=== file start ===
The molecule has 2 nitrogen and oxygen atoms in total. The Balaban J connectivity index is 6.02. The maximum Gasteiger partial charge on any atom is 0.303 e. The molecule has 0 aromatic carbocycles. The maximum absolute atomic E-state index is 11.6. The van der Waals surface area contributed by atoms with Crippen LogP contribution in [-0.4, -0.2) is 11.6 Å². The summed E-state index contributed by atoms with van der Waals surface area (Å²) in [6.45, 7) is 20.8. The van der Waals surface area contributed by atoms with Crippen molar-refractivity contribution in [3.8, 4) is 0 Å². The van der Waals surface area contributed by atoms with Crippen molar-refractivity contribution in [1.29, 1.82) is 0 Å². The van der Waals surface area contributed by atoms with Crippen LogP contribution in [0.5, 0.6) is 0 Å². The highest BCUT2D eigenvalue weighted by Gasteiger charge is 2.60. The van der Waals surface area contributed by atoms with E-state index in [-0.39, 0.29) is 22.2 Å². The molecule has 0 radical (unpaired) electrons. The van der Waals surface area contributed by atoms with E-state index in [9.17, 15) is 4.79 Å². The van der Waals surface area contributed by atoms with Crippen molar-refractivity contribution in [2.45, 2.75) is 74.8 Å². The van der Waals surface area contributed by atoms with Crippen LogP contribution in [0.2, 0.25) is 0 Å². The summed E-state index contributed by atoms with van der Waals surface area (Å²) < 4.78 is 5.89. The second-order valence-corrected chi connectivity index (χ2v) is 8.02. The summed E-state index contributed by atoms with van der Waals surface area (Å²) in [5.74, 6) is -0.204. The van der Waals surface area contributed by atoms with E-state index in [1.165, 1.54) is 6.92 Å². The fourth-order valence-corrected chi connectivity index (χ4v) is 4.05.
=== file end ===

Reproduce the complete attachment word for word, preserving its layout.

The molecule has 2 nitrogen and oxygen atoms in total. The Balaban J connectivity index is 6.02. The maximum Gasteiger partial charge on any atom is 0.303 e. The molecule has 0 aromatic carbocycles. The maximum absolute atomic E-state index is 11.6. The van der Waals surface area contributed by atoms with Crippen LogP contribution in [-0.4, -0.2) is 11.6 Å². The summed E-state index contributed by atoms with van der Waals surface area (Å²) in [6.45, 7) is 20.8. The van der Waals surface area contributed by atoms with Crippen molar-refractivity contribution in [3.8, 4) is 0 Å². The van der Waals surface area contributed by atoms with Crippen molar-refractivity contribution in [1.29, 1.82) is 0 Å². The van der Waals surface area contributed by atoms with Crippen LogP contribution in [0.5, 0.6) is 0 Å². The highest BCUT2D eigenvalue weighted by Gasteiger charge is 2.60. The van der Waals surface area contributed by atoms with E-state index in [-0.39, 0.29) is 22.2 Å². The molecule has 0 radical (unpaired) electrons. The van der Waals surface area contributed by atoms with E-state index in [9.17, 15) is 4.79 Å². The van der Waals surface area contributed by atoms with Crippen molar-refractivity contribution in [2.45, 2.75) is 74.8 Å². The van der Waals surface area contributed by atoms with Crippen LogP contribution in [0.2, 0.25) is 0 Å². The summed E-state index contributed by atoms with van der Waals surface area (Å²) < 4.78 is 5.89. The second-order valence-corrected chi connectivity index (χ2v) is 8.02. The summed E-state index contributed by atoms with van der Waals surface area (Å²) in [5.74, 6) is -0.204. The van der Waals surface area contributed by atoms with E-state index in [1.165, 1.54) is 6.92 Å². The fourth-order valence-corrected chi connectivity index (χ4v) is 4.05.